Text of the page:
WASHINGTON – A second facility in Louisiana received approval Wednesday from the U.S. Department of Energy to export liquefied natural gas to countries not covered by free trade agreements.
Lake Charles Exports LLC is the third such company nationally to be granted approval. Cheniere Energy’s Sabine Pass LNG Terminal in Cameron Parish was the first Louisiana plant to get that approval.
The push by corporations to export more liquefied natural gas coincides with the domestic natural gas boom in Louisiana and other states, as well as the demand in Europe and Asia for more affordable energy sources.
Louisiana Oil and Gas Association President Don Briggs said the federal decision helps “keep the free market working.”
“We have an abundance and a cheap supply of natural gas in the United States, especially Louisiana,” Briggs said.
The increased exportation means more revenue, jobs and gas exploration, Briggs said, and it keeps the natural gas from being placed in storage.
The country has seen an “amazing turnaround” from importing natural gas just five years ago to becoming an exporter, he said.
The concern of others is that increased exportation of the nation’s natural gas could cause domestic energy prices to eventually spike. That is why the federal government is limiting the number of permits approved.
Sen. Ron Wyden, D-Ore., who chairs the Senate Energy and Natural Resources Committee, expressed caution.
“While I am pleased to see DOE is continuing to proceed on a case-by-case basis, with each new permit to send natural gas overseas, the Energy Department has a higher bar to prove these exports are in the best interests of American consumers and employers,” Wyden said in a statement. “I will continue to closely monitor DOE’s process going forward.”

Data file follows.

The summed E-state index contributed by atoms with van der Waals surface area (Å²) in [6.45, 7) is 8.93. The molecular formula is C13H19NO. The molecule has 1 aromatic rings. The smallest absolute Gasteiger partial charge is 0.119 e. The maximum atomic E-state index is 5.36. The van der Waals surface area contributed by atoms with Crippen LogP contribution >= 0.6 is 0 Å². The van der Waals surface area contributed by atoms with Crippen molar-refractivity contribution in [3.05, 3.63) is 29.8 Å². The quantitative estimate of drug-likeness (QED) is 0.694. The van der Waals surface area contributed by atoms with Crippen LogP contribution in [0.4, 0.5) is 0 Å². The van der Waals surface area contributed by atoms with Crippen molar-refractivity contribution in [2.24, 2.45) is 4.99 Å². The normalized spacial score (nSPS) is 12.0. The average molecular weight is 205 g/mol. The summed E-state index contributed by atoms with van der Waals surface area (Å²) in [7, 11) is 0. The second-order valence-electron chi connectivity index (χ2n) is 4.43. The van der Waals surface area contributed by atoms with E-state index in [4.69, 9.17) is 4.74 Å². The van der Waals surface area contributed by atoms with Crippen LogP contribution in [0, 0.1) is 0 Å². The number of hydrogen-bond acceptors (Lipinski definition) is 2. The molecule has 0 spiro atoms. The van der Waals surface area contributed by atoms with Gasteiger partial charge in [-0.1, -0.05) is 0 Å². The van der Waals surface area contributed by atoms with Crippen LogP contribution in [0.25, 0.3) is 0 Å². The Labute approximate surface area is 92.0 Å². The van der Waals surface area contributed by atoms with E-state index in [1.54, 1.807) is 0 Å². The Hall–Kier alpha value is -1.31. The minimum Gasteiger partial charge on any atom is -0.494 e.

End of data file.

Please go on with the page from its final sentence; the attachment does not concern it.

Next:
The Energy Department has now approved export permits totaling 5.6 billion cubic feet per day, including up to 2 billion for the Lake Charles project.
That is just below the 6 billion to 8 billion cubic feet per day that analysts have projected as the likely range for U.S. LNG exports, without impacts on domestic prices, according to Wyden.
But members of the Louisiana congressional delegation praised the approval of the export application, although concerns were expressed about the slow pace of the approval process.
Several other applications remain pending in Louisiana, and Rep. Charles Boustany, R-Lafayette, noted that the latest approval took more than two years. However, he noted that southwest Louisiana “continues to grow as an international hub for global energy commerce.”
“The boom in shale gas exploration and production, along with the opportunity to export LNG to foreign trade partners, is a game-changer for our economy and energy security. Louisiana is in a prime position to continue leading the effort to develop and transport this resource,” added Sen. Mary Landrieu, D-La. “I hope that the Department of Energy will work to address the other license applications in a timely manner. It is extremely important that this process is efficient, while striking a balance that works for both the producers and consumers of natural gas.”
Sen. David Vitter, R-La., said he is pleased with the government for moving to “finally crack open the door a little wider” on exports.
“Even though this is only the third permit authorized since 2011, we are making progress toward the continued development of domestic natural gas production and the creation of much-needed jobs,” Vitter said.
Chris John, president of the Louisiana Mid-Continent Oil and Gas Association, said the situation is good for Louisiana and gas producers along the state’s Haynesville Shale and in the Gulf of Mexico. He added that it is time for more exporting beyond only the 20 or so nations that the U.S. has free trade agreements with.
“What is not realized by many Americans is that many close U.S. allies do not have free trade agreements with the United States. It includes Japan and many others,” John said in a statement. “Opening up a greater number of potential destinations ensures the viability of this multibillion-dollar investment.”